The March 17, 2016 TRAFFIC and IUCN report details large-scale, illegal and unreported trade in Humphead Wrasse in Hong Kong and Mainland China despite the introduction of regulatory measures in 2005.
“The market surveys clearly indicate illegal and unreported trade in Humphead Wrasse is taking place at borders and market places which is indicative of insufficient patrolling and enforcement and undermines existing trade regulations,”
Joyce Wu, a Senior Programme Officer with TRAFFIC.
One of our most thrilling marine encounters off Pulau Tenggol, a delightful island off eastern peninsular Malaysia was a school of the Humphead Wrasse ( Cheilinus undulatus ), aka Napoleon Fish. We were snorkeling over some fine rocky canyons about 30 ft above the sea bed when they soared by us. Now these large, naturally rare, slow growing and high value Indo-Pacific reef fish are in the news. Sadly it’s not good news.
Much admired by snorkellers and scuba divers these gorgeous fish are traded live and consumed as a delicacy, particularly in Hong Kong and mainland China, along with various other reef fish such as groupers and other wrasses.
The study, Humphead (Napoleon) Wrasse Cheilinus undulatus trade into and through Hong Kong, was published today by TRAFFIC and the International Union for Conservation of Nature (IUCN) Grouper and Wrasse Specialist Group (GWSG) and funded by the Secretariat of the Convention on International Trade in Endangered Species of Wild Fauna and Flora (CITES) and The University of Hong Kong.
In 2005, the Humphead Wrasse was listed in Appendix II of CITES, in order to regulate its international trade to sustainable levels through the issuing of export permits by source countries, while Hong Kong also requires import permits for CITES II listed species.
According to UNEP-WCMC data, the official global database for trade in CITES-listed species, Indonesia and Malaysia are the main exporters of Humphead Wrasse, although only Indonesia currently issues CITES export permits; Malaysia set its export quotas for live Humphead Wrasse to zero in 2010 and for all Humphead Wrasse to zero in 2015.
Traders also told the report’s authors that significant numbers of Humphead Wrasse are sourced from the Philippines, as also claimed by a number of e-commerce websites. However, according to the CITES trade data only three live fish have been exported from the Philippines.
An official CITES document tabled in 2010 identified Hong Kong and mainland China as the principal destinations for Humphead Wrasse, and although no trade between the two is reported to CITES, it is recorded by Hong Kong’s AFCD.
Despite this lack of reported trade involving mainland China, surveys by the report’s authors of physical seafood markets in Shenzhen in May and June 2015 and e-commerce websites found at least 15 companies claiming to sell live, chilled or frozen Humphead Wrasse, 12 of them located in mainland China.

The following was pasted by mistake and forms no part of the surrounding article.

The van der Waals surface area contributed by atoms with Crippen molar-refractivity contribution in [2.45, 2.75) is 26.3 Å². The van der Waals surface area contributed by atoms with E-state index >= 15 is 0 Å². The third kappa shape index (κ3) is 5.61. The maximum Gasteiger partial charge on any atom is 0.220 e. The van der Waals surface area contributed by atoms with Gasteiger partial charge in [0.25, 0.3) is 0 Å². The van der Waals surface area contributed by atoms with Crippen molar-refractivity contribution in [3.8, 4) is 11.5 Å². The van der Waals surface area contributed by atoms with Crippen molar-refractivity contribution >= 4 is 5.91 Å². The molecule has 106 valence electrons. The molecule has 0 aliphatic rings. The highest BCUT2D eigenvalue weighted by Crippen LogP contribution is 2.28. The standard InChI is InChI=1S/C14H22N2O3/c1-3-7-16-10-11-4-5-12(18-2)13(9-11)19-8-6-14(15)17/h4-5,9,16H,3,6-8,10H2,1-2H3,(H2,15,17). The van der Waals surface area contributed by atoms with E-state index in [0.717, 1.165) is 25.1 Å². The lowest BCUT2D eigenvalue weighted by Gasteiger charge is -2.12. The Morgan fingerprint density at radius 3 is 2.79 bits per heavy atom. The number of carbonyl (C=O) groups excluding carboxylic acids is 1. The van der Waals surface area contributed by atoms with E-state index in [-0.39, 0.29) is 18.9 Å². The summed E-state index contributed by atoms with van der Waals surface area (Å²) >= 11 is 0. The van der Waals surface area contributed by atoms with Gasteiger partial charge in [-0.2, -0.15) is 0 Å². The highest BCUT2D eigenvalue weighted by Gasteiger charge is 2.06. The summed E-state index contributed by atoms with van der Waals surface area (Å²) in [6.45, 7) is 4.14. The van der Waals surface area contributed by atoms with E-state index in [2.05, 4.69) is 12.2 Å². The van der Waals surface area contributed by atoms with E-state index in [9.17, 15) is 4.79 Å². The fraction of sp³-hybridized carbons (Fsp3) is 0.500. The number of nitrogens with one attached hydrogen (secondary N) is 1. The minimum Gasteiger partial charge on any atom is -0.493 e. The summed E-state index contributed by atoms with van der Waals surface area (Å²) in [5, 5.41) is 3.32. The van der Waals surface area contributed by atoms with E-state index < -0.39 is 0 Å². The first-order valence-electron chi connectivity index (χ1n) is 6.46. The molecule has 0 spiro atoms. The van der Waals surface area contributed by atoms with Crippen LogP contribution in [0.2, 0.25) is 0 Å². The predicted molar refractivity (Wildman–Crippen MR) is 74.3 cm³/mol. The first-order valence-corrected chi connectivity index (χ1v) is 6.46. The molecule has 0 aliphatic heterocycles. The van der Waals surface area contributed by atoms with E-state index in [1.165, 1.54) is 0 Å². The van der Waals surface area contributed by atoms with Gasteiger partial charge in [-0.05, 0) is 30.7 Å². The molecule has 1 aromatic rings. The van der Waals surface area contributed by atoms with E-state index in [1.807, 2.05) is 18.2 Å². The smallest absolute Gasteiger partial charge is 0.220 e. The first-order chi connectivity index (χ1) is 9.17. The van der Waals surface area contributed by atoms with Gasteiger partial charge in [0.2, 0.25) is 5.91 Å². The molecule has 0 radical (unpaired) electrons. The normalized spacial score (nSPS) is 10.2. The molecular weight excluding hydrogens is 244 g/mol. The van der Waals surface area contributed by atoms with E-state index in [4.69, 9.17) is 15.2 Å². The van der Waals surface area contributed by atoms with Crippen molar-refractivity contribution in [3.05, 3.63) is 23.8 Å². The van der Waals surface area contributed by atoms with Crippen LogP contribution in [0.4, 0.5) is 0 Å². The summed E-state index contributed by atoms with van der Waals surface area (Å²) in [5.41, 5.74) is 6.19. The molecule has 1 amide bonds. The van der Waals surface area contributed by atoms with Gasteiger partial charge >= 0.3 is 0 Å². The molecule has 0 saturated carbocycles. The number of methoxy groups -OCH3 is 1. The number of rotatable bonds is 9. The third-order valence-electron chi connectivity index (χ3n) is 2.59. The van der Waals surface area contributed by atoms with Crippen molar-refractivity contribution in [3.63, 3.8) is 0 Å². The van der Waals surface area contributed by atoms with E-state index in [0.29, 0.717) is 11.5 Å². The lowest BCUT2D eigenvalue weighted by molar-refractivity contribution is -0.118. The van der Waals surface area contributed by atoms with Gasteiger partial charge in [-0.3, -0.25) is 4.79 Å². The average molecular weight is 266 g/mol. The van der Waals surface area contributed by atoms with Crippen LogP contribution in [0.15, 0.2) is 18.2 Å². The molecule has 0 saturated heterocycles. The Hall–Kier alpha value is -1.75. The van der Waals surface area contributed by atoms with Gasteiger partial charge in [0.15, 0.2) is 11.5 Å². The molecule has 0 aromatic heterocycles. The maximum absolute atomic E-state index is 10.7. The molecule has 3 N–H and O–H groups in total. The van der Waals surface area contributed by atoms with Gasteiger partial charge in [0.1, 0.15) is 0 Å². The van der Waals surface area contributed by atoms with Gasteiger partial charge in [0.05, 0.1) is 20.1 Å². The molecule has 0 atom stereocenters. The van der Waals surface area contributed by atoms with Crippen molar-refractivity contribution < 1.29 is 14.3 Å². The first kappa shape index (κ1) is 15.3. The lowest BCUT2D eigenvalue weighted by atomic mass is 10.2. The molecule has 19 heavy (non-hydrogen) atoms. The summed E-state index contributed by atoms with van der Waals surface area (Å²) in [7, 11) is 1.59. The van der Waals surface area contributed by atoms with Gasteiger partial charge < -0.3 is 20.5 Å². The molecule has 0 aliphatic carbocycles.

In Hong Kong, monthly surveys of the three biggest fish markets carried out by a team from Hong Kong University during the study recorded a total of 1,197 live Humphead Wrasse between November 2014 and December 2015.
There is usually a short turnaround time (around two weeks) between import and sale of live Humphead Wrasse, making it highly unlikely that those observed on sale had been imported in earlier years.
Figures obtained from Hong Kong’s Agriculture, Fisheries and Conservation Department, Hong Kong’s CITES Management Authority, showed the import of just 150 Humphead Wrasse during the whole of 2014. However, more than that total, 157, were observed by the University team during November and December 2014 alone.
“The market surveys clearly indicate illegal and unreported trade in Humphead Wrasse is taking place at borders and market places which is indicative of insufficient patrolling and enforcement and undermines existing trade regulations,” said Joyce Wu, a Senior Programme Officer with TRAFFIC.
Between 2010 and 2014, only one instance of illegal trade in live Humphead Wrasse was reported in Hong Kong: in 2010, a shipment of 53 live fish from Indonesia was discovered with a valid export permit for only 50. Three fish were seized and the remainder imported.
Traders in Hong Kong and mainland China told the report’s authors that reef fish in general are smuggled from Hong Kong to mainland China by speedboat in order to circumvent high import tariffs, value added tax and stricter import requirements, while by avoiding the waiting time to obtain official documents, the risk of mortality is also reduced.
“The research findings indicate that work is urgently needed to improve the monitoring and legality of Humphead Wrasse trade both in mainland China and into and through Hong Kong,” said Dr Yvonne Sadovy, co-Chair of IUCN’s GWSG and University of Hong Kong.
“More collaboration is also needed with the source countries, especially Indonesia and Malaysia, because unregulated trade is threatening to deprive them of their natural resources and the livelihoods these support.”
Wildopeneye thinks it is very important that these most majestic of reef fish continue to swim off the southeast Asian coral reefs.
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More information from Richard Thomas, Global Communications Co-ordinator for TRAFFIC. Richard.firstname.lastname@example.org +44 1223 331981, +44 752 6646216.